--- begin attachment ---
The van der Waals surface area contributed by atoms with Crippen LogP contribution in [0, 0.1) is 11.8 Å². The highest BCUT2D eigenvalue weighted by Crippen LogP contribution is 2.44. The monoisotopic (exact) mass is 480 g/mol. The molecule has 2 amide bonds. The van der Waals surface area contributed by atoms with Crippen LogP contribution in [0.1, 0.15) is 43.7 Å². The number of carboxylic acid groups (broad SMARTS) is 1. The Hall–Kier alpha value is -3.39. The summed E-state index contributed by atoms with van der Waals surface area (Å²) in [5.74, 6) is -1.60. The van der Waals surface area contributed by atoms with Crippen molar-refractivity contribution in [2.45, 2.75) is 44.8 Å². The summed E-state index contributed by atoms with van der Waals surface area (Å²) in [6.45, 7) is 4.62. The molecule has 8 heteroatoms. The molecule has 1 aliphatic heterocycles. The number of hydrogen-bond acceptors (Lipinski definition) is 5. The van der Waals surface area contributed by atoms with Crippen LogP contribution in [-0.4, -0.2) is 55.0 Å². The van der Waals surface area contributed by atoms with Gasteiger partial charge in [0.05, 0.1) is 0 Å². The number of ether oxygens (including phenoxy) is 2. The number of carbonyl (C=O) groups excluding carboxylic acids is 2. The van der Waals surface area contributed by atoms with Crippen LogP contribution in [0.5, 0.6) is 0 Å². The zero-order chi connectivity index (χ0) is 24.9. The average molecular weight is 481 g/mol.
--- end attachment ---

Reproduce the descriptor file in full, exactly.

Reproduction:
The van der Waals surface area contributed by atoms with Crippen LogP contribution in [0, 0.1) is 11.8 Å². The highest BCUT2D eigenvalue weighted by Crippen LogP contribution is 2.44. The monoisotopic (exact) mass is 480 g/mol. The molecule has 2 amide bonds. The van der Waals surface area contributed by atoms with Crippen LogP contribution in [0.1, 0.15) is 43.7 Å². The number of carboxylic acid groups (broad SMARTS) is 1. The Hall–Kier alpha value is -3.39. The summed E-state index contributed by atoms with van der Waals surface area (Å²) in [5.74, 6) is -1.60. The van der Waals surface area contributed by atoms with Crippen molar-refractivity contribution in [2.45, 2.75) is 44.8 Å². The summed E-state index contributed by atoms with van der Waals surface area (Å²) in [6.45, 7) is 4.62. The molecule has 8 heteroatoms. The molecule has 1 aliphatic heterocycles. The number of hydrogen-bond acceptors (Lipinski definition) is 5. The van der Waals surface area contributed by atoms with Crippen LogP contribution in [-0.4, -0.2) is 55.0 Å². The van der Waals surface area contributed by atoms with Gasteiger partial charge in [0.05, 0.1) is 0 Å². The number of ether oxygens (including phenoxy) is 2. The number of carbonyl (C=O) groups excluding carboxylic acids is 2. The van der Waals surface area contributed by atoms with Crippen LogP contribution in [0.5, 0.6) is 0 Å². The zero-order chi connectivity index (χ0) is 24.9. The average molecular weight is 481 g/mol.